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Re: back-bdb IDL limitations

The scheme that I proposed prioritizes the performance of slapadd over that of ldapadd given it is common to use slapadd when large number of entries are populated.
For ldapadd, IDs are added in a similar way to the conventional indexing mechanism.

I didn't eliminate transactions for the clustered slapadd because
1) there is already a recently added mode, SLAP_TOOL_QUICK mode, for non-transaction protected slap tools operations, and
2) there should be non-zero need for transaction protected operations of slap tools to cope with a system failure during a lengthy directory population.

- Jong-Hyuk

Jong Hyuk Choi
IBM Thomas J. Watson Research Center - Enterprise Linux Group
P. O. Box 218, Yorktown Heights, NY 10598
email: jongchoi@us.ibm.com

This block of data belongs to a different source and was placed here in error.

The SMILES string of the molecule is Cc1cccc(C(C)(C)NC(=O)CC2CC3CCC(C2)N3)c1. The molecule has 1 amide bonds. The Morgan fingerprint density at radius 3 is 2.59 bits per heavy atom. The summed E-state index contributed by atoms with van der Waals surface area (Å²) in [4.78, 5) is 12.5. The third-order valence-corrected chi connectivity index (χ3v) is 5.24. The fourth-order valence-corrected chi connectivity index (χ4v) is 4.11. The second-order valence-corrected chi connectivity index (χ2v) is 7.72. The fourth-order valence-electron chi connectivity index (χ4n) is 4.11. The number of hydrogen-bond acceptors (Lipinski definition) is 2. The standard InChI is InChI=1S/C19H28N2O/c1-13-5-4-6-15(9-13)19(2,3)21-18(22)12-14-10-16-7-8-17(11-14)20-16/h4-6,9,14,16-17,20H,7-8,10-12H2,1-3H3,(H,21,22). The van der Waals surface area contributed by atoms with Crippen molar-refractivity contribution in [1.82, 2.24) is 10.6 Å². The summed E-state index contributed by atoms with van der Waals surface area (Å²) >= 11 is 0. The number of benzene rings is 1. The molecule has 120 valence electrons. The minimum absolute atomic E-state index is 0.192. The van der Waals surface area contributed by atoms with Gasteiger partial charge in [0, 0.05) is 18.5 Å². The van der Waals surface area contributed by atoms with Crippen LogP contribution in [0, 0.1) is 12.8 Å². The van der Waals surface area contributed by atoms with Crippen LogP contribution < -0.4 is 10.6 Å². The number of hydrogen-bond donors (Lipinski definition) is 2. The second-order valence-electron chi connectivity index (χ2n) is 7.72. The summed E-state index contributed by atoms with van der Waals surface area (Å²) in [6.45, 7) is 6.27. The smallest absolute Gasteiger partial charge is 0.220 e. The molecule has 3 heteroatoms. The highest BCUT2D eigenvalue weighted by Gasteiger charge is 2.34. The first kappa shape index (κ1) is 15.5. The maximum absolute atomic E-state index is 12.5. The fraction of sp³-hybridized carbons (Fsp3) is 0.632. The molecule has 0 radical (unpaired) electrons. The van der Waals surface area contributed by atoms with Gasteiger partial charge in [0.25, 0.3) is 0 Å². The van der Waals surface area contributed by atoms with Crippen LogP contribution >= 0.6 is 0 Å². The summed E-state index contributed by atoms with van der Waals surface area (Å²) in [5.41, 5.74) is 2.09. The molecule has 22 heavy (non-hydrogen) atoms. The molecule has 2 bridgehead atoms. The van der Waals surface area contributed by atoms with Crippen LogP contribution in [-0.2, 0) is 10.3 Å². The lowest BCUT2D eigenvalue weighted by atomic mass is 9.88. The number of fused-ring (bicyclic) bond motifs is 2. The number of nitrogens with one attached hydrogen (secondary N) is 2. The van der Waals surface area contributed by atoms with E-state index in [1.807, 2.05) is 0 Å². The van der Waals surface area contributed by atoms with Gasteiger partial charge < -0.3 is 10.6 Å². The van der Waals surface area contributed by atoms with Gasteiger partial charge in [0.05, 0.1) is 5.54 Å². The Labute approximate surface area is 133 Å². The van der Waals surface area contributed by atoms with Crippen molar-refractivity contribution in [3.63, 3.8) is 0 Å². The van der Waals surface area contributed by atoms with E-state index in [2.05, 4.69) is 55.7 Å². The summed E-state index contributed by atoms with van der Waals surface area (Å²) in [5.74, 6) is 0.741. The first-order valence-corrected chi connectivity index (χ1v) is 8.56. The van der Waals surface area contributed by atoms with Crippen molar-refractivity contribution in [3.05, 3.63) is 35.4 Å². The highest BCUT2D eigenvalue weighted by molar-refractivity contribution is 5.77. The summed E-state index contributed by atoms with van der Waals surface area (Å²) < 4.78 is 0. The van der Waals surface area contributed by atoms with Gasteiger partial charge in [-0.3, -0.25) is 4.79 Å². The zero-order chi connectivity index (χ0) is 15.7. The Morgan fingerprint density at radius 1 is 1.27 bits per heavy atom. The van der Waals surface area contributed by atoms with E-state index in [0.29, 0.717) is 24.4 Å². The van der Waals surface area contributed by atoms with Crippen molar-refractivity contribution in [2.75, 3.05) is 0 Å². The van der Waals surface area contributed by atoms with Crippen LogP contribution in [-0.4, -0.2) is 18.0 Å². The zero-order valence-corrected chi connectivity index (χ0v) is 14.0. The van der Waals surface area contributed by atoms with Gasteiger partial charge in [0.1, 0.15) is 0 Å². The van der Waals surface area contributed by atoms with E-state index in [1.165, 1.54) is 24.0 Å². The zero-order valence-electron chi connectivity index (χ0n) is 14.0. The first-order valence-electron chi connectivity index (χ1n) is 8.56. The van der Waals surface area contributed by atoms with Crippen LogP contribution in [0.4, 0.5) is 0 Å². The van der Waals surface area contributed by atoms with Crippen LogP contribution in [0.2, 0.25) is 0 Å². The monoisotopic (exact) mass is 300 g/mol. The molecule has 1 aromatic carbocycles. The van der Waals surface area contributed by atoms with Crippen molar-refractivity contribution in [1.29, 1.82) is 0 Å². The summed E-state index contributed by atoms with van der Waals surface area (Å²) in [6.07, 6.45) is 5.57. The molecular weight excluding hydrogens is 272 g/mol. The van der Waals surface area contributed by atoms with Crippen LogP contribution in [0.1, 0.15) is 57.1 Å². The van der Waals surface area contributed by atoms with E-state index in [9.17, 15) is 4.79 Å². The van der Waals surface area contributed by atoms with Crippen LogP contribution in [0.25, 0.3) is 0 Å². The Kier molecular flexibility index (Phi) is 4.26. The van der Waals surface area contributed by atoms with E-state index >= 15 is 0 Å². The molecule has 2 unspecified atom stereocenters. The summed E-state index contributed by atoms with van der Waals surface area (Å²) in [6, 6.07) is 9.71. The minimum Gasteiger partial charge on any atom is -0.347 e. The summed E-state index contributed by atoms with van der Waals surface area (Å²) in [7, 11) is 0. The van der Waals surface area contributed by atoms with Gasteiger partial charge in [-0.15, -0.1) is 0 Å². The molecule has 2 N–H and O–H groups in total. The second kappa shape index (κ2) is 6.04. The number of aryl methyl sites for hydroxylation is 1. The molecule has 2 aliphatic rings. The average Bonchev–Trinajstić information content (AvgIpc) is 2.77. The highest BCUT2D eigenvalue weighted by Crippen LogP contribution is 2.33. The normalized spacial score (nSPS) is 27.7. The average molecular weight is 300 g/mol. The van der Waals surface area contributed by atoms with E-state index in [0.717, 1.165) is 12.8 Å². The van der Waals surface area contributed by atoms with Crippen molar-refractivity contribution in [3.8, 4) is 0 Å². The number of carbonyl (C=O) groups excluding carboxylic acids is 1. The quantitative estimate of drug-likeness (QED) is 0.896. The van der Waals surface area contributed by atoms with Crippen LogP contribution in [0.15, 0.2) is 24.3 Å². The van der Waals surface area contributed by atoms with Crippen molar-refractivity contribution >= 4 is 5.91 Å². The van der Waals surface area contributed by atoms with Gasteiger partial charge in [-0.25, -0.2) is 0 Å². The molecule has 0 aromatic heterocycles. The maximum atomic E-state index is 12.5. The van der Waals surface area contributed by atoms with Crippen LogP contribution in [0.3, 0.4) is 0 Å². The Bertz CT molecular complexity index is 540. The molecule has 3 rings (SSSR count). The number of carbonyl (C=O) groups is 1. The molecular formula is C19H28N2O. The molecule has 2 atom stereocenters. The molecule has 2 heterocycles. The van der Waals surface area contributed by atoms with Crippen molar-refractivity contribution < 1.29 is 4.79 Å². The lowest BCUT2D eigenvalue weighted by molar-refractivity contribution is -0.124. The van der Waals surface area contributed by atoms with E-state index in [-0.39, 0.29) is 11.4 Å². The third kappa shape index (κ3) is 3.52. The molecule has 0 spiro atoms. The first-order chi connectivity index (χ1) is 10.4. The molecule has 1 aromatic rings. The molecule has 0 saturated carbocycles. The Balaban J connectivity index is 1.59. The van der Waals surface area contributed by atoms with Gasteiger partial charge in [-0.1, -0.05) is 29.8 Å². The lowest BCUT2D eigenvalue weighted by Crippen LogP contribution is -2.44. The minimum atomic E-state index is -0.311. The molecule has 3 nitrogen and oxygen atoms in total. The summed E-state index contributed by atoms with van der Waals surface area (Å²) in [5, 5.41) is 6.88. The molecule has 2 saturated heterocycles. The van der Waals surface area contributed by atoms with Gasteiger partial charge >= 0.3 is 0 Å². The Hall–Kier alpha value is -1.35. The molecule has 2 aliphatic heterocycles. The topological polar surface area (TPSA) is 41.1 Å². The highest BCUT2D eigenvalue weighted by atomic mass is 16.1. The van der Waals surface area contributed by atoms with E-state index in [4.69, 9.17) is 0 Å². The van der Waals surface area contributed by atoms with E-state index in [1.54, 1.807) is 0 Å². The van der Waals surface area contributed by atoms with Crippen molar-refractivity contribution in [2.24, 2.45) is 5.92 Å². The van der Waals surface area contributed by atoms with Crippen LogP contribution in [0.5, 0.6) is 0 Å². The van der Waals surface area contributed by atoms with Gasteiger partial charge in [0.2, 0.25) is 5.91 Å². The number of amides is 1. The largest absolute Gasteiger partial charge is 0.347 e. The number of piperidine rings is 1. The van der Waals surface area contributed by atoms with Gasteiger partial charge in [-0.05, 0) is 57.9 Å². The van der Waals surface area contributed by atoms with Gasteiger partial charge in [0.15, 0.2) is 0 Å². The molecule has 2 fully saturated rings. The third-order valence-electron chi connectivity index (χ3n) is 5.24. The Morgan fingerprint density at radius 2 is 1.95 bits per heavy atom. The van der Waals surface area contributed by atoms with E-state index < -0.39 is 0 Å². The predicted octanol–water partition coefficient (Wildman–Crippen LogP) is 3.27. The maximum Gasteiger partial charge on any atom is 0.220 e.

(phone) 914-945-3979    (fax) 914-945-4425   TL: 862-3979

"David Boreham" <david_list@boreham.org>
Sent by: owner-openldap-devel@OpenLDAP.org

03/04/2005 10:45 AM

        To:        <openldap-devel@OpenLDAP.org>
        Subject:        Re: back-bdb IDL limitations

A transaction begins and commits on a cluster boundary as well. If something bad happens in the middle of slapadding, the database will remain intact up to the previous cluster commit. I don't see this as a limitation as long as the administrator is given the information on the point his/her slapadd progressed to and as long as the cluster size is not too large.
I see. I missed the point that this was for slapadd. I thought you
were descibing a mechanism that would be used for regular
LDAP operation processing (ADD, MOD...). I don't think you
need transactions (nor locking) in slapadd.

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